The speedboat race was for five laps on the inside course of fifteen miles with an additional three miles for turning and the Belle L gets a $50 prize. The race was one of the most interesting ever seen at any Biloxi regatta.
ONE BOAT FINISHING.
The race was finished by only one speedboat, after her competitor had become disabled before he made the first stakeboat, thrilled those on shore. Mr. Morris broke his rudder and was forced to withdraw, leaving Mr. Lopez to make the run of fifteen miles around the inside course in thirty minutes and twenty-eight seconds allowing the Bell L three miles for turning, he ran his speed marvel at a rate of thirty-six mile an hour without forcing her to the limit. This is the first time since this boat was built that she was enabled to make the entire course without the slightest mishap, for which those watching her were well satisfied with the running qualities.
Rain fell at the start of the second day’s races of the eighteenth annual regatta, given under the auspices of the Biloxi Yacht Club, and with a breeze of fifteen knots, the three big schooners, Henry M, Willie Ewing and Wonder got away in one of the prettiest starts that has been seen in a sailing race in years and furnishing a thrilling sight for the crowds. These boats sailed the course on the first round in just a little over an hour with the Wonder and Henry M coming to the home stakeboat with just two seconsds difference between the two boats. The Willie Ewing which had become outdistanced, finished the race to demonstrate that her skippers were game even if they did not have a chance of winning.
The second round favored the Wonder considerably and after gaining a headway, which the Henry M failed to overcome, she finished with a credit of eight minutes, winning the special prize of $50 offered by the regatta committee to the winner between the three boats. The schooner race was considerably more interesting than that of the first day and as a result of the rivalry which now exists between the Wonder and the Henry M. Officers of the yacht club are arranging a special prize to be offered for a match race between them on Sunday. The Wonder was built by Henry Brasher, of this city and is claimed to be the fastes schooner in these waters by her decisive defeat of the Henry M a boat which has won numerous races in this and other cities.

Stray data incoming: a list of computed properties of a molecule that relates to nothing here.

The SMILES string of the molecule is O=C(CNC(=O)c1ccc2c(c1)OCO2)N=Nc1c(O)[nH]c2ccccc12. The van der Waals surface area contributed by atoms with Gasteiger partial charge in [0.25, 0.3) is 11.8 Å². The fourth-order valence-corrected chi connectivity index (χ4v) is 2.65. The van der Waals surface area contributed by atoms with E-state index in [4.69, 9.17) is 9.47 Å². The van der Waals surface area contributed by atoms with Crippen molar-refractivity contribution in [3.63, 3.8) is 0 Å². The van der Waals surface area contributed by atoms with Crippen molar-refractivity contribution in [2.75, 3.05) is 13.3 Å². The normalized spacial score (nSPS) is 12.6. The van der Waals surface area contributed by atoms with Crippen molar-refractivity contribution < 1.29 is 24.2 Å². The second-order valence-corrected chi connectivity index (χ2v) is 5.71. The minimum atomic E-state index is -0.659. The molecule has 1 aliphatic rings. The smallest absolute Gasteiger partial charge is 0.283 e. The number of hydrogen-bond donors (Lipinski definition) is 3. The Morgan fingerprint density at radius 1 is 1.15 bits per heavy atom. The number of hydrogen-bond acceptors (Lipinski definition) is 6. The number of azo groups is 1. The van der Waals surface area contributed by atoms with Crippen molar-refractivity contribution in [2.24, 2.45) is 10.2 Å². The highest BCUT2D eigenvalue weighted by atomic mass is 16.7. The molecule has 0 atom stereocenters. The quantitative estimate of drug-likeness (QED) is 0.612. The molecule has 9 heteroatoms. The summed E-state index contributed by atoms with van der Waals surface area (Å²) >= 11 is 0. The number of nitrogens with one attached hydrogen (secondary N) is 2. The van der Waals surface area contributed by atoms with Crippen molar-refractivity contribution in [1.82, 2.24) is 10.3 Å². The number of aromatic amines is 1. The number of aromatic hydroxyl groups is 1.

The Willie Ewing is owned by W.K.M. Dukate and Guy Green was skipper. Henry M is owned by Martain, Sr., and Martain Fountain, Jr., is skipper. Wonder is owned by Devitt & Clark and F. Tiblier was skipper.
The race of cabin cruisers, one lap on the outside course, was an interesting sight, being won by the Firefly, owned and operated by Capt J.M. Rodgers, of Mobile, Capt Rodgers award is a trophy cup. The boats contesting with the Firefly were Cleo… (continued on Third Page)
This article was transcribed by Ed Morris’s great grandaughter, Tenderly Rose.
Unfortunately at this time, I have been unable to locate the continuation of this article, but, I’ll keep looking!
I’m still working on my great grandfather, D.E. Morris’, life-story today. My aunt told me she remembered that after D.E. died, my grandmother, whom he had been staying with in Gulfport, had found a trunk full of expired patents he’d filed. I’ll add this entry to D.E.’s post on the blog today. I call D.E. (David Edmund) “Ed” as apparently relatives referred to him by Ed. However, all the newspaper articles call him D.E. I was sad to learn Ed had battled alcoholism and in the end that is what caused his passing. His third wife, Miss Elizabeth they called her, was still living at their home in New Orleans when Ed came to live with my grandmother and grandfather in Gulfport on Wisteria St. where he actually died. His obituary in the Times-Picayune read that he died in New Orleans. It has been a bit of a mystery to unravel Ed’s life events as he accomplished much in his days despite his illness. Through his work with It would be so much easier for me to learn about him if I lived in Gulfport or Biloxi. Seems he haunts me… and I like that. He somehow became one of my favorite ancestors because I’ve spent so much time “with him”.
Gulfport, Harrison, Mississippi, USA
David Edmund “D.E.” MORRIS
son of David Edmund “D.E.” MORRIS
daughter of John Harkness MORRIS
David Edmund “D.E.” MORRIS married Virginia Watkins on May 9, 1890, when he was 24 years old. My aunt says she has a record of them marrying in the Presbyterian Church in Moss Point, Mississippi on March 11, 1898. I have not found that record. I found a record that stated they were married in Scranton, Jackson, Mississippi.
David Edmund “D.E.” MORRIS married Edna Irene HARKNESS on December 25, 1900, in Biloxi, Mississippi, when he was 34 years old.
His son John Harkness was born on October 8, 1901, in Biloxi, Mississippi.